Roof design

Roof Design
An explanation of roof design and terminology

1. Eaves The eaves is where the roof drains into the gutter and is the point where there is the most water, therefore careful attention to detail is important. If there is a gap below the tiles at the eaves of 16mm or more then eaves fillers are required for profiled tiles to prevent access to birds and rodents. The eaves also play a major part in ventilating the roof, using the universal Sandtoft eaves ventilation system (both 10mm and 25mm sizes), which can be used with all our tiles and slates.     2. Verges Where the roof starts and finishes at a gable wall this is commonly referred to as the roof verge. Traditionally verges are finished with a mortar bedding but to avoid the need for future maintenance most of our tile and slate ranges can be dry-fixed using a cloaked tile or dry verge system.   3. Ridge The ridgeline finishes off the roof at the top and the ridge tiles can be traditionally bedded or dry fixed using the Sandtoft dry ridge system. Unlike mortar bedding, dry systems can be fixed in any weather and require very little maintenance. Ridges also offer great design opportunities using decorative ridges and finials. As with the eaves, the ridge can play a major part in ventilating the roof so again it is worth considering using the dry ridge system to ensure adequate ventilation.   4. Hip A hip is where two roof slopes meet, forming a junction from which the water runs away. Like the ridge the hip junction can either be bedded or finished dry for an all weather fixing, maintenance free finish. Mitred hips can be used with the BritLock and BrtiSlate and bonnet or arris hips can be used with plain tiles.   5. Valley A valley is where two roof slopes meet, forming a junction into which the water runs. Valleys are made watertight using fibreglass or lead to line the valley. With plain tiles valley tiles can be used for aesthetic purposes. Tile-and-a-halfs and double tiles are available for some tiles to assist setting out.   6. Top Abutment Where a roof meets a wall or other vertical projection at the top of the filing this is referred to as a top abutment. Top abutments are finished using a lead cover flashing. Ventilation can be provided for any tile of slate using our new Roll vent system.   7. Side Abutment A side abutment is where a roof verge meets a wall that rises above the tiling. Profiled tiles can be weathered using a cover flashing. For flat tiles a secret gutter should be used and for double lapped tiles and slates soakers should be used.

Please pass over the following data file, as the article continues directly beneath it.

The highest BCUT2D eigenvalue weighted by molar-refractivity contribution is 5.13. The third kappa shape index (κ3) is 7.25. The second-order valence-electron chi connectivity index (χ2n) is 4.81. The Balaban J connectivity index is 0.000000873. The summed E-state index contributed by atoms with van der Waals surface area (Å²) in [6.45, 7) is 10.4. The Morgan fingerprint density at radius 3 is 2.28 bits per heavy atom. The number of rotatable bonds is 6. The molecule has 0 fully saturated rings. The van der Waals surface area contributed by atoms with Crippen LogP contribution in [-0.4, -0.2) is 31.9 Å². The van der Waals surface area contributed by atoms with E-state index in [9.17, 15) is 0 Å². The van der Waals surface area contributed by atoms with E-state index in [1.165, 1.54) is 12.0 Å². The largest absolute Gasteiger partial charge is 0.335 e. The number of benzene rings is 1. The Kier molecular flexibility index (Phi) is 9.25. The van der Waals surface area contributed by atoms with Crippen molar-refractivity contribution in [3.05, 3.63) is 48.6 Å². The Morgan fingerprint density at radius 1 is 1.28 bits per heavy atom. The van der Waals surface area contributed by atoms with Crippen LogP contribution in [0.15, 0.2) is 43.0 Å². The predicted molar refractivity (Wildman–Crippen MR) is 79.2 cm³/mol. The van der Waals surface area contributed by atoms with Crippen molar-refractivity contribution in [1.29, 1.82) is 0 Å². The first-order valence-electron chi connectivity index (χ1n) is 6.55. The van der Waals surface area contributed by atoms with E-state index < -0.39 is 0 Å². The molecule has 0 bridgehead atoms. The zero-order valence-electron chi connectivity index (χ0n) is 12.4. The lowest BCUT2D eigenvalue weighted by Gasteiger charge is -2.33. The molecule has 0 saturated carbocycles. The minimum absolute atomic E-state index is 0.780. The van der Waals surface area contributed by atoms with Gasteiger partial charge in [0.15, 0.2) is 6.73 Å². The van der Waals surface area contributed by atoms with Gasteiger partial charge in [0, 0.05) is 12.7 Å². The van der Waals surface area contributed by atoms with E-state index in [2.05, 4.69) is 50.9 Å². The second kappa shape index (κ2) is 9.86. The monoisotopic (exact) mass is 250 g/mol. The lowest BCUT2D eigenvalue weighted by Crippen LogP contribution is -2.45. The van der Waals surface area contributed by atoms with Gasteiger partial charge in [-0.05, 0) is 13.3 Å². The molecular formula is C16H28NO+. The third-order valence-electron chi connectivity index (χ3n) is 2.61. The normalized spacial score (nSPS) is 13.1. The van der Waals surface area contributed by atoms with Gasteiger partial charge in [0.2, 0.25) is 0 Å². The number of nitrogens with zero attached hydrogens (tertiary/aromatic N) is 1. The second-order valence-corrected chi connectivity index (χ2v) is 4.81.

Need help? Contact Sandtoft Technical Services on 0844 9395 999

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